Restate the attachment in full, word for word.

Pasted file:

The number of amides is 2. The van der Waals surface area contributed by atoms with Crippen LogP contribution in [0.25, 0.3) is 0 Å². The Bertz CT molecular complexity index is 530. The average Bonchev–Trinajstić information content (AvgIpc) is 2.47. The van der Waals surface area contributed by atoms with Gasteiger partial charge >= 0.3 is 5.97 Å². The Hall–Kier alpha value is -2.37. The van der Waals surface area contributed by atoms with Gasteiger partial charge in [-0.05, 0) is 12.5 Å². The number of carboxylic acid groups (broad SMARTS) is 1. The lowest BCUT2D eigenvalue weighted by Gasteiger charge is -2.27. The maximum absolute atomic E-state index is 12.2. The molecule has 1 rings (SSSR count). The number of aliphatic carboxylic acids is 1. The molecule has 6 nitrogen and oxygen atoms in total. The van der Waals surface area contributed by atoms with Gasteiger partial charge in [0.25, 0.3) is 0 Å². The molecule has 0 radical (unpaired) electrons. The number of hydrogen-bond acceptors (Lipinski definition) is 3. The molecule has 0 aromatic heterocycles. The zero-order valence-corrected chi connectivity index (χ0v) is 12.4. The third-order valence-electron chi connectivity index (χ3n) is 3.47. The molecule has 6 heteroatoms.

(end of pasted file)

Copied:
The number of amides is 2. The van der Waals surface area contributed by atoms with Crippen LogP contribution in [0.25, 0.3) is 0 Å². The Bertz CT molecular complexity index is 530. The average Bonchev–Trinajstić information content (AvgIpc) is 2.47. The van der Waals surface area contributed by atoms with Gasteiger partial charge >= 0.3 is 5.97 Å². The Hall–Kier alpha value is -2.37. The van der Waals surface area contributed by atoms with Gasteiger partial charge in [-0.05, 0) is 12.5 Å². The number of carboxylic acid groups (broad SMARTS) is 1. The lowest BCUT2D eigenvalue weighted by Gasteiger charge is -2.27. The maximum absolute atomic E-state index is 12.2. The molecule has 1 rings (SSSR count). The number of aliphatic carboxylic acids is 1. The molecule has 6 nitrogen and oxygen atoms in total. The van der Waals surface area contributed by atoms with Gasteiger partial charge in [0.25, 0.3) is 0 Å². The molecule has 0 radical (unpaired) electrons. The number of hydrogen-bond acceptors (Lipinski definition) is 3. The molecule has 0 aromatic heterocycles. The zero-order valence-corrected chi connectivity index (χ0v) is 12.4. The third-order valence-electron chi connectivity index (χ3n) is 3.47. The molecule has 6 heteroatoms.